I wish I could say they flew away and that predators weren’t so darn smart.
Our handsome Bourbon Red Tom and one of his female companions have gone on to greener pastures. The hen (one of two) simply disappeared only leaving feathers behind after a very gusty day. Our Tom died 5 days later of either a broken heart, shock, or some internal injury.
We have a lot of predators around here so when we are not at the farm, we try to keep our poultry in a large fenced in area. Inside this area, we also have an interior coop that has a door for added protection. We do not close this door because nothing has penetrated the exterior fence… until two weeks ago on one very windy day.
Turkeys are large birds and not ideal for airborne predators – those types of predators like chicks, chickens and $15 turkey poults (ugh). We were never too concerned about something walking in and having a meal because we are pretty good about closing the gate. Our turkeys have roosted in the run outside for the last 15 months and they seem to love it. I can honestly say they live a good life here considering where they came from. We initially acquired our turkeys as a “breeding trio” and intended to raise their poults to cull and put in our freezer. Turkeys do not lay as frequent as chickens and ours definitely didn’t mate like our chickens either. The Tom just couldn’t quite connect with the hens successfully so we ended up with more than a handful of duds – good thing turkey eggs taste just as good as chicken eggs.
The turkey hens have a very pretty chirp and we enjoyed listening to them call each other. So much so, that between their beautiful chirps and the Tom’s good looks, we were okay with keeping our heritage breed turkeys as pets since they weren’t producing any offspring. They ate for free here. But when you declare a farm animal as a pet, you may as well curse them with a horrible death.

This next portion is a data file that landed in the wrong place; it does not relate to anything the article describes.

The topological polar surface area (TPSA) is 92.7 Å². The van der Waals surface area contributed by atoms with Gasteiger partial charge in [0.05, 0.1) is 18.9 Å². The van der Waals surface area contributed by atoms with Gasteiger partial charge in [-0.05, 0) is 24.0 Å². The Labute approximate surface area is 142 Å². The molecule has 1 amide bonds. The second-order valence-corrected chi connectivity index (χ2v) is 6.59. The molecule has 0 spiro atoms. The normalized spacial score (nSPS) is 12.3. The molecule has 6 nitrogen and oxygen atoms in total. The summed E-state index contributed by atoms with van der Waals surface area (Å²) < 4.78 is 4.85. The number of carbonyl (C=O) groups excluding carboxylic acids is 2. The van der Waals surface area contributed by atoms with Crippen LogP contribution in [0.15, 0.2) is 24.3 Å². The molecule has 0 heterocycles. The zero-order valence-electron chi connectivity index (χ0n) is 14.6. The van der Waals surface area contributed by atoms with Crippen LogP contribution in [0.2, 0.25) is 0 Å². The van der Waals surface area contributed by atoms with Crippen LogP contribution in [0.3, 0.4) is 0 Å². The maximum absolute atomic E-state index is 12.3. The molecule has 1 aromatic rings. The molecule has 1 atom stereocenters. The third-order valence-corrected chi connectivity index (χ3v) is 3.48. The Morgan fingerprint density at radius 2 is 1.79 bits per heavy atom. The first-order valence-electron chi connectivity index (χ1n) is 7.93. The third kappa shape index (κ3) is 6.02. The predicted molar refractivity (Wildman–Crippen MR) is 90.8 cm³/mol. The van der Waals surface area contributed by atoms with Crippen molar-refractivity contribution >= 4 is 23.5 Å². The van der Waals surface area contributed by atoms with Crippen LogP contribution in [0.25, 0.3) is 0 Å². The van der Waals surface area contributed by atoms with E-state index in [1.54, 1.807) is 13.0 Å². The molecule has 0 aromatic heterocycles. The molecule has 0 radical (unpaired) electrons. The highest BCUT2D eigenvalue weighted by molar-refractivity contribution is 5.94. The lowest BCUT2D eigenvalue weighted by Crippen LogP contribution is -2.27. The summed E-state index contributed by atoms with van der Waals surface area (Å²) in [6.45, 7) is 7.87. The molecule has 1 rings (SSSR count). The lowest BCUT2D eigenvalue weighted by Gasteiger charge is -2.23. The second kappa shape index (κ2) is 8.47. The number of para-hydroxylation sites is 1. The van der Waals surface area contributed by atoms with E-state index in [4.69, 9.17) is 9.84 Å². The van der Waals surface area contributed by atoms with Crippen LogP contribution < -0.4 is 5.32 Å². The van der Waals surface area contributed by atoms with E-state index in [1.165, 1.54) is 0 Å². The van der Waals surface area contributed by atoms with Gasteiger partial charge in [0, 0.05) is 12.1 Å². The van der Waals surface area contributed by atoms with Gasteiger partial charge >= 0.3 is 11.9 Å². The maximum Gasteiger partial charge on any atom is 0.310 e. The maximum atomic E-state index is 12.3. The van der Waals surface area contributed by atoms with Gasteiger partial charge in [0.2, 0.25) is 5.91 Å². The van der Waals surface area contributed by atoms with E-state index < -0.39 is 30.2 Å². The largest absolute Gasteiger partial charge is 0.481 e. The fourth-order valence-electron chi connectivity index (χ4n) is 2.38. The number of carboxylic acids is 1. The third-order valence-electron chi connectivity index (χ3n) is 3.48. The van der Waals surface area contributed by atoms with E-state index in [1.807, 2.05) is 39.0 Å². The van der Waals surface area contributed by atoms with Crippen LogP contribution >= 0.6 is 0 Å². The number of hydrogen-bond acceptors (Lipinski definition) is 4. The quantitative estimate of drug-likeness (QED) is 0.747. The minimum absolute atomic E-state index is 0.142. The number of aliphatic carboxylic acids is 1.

Fast forward to a very windy January day. The wind started blowing from the south with some crazy strong gusts. I noticed the gate had blown open early in the day, so I closed it. A few hours later, it blew open again and we had our son close it. Temperatures dropped and I personally forgot to check on the gate later in the evening. I was more concerned about our trampoline blowing into our house and crashing through the kitchen windows. That’s when, I think, a coyote took advantage of the situation.
There had a been a dead deer carcass on our neighbors pasture and it was drawing in a hungry coyote pack the previous week. I’m convinced that those coyotes figured the carcass was bait for a Thanksgiving feast not far away. They watched, waited, and jumped on the first opportunity that came. One hen disappeared, leaving only feathers behind, and our Tom was left limping, unsteady and sickly. I’m not sure what transpired but something tells me that our Tom tried to fight and was injured. He died about 5 days later.
This may sound silly but I think our remaining hen is lonely and missing her crew. Her and the other hen used to call each other if they were separated in the pasture and we’d watch them come running to each other like long lost sisters. The surviving hen made those same calls, albeit much louder, for about 2 weeks after her friends’ disappearance. It was quite sad. I’ll definitely miss hearing them. And, I will really miss seeing our Tom all puffed up, gobbling away at his refection in the truck bumper (you have check out our Instagram page to see that video).
Note to self: Don’t declare anything a pet and always check the gate.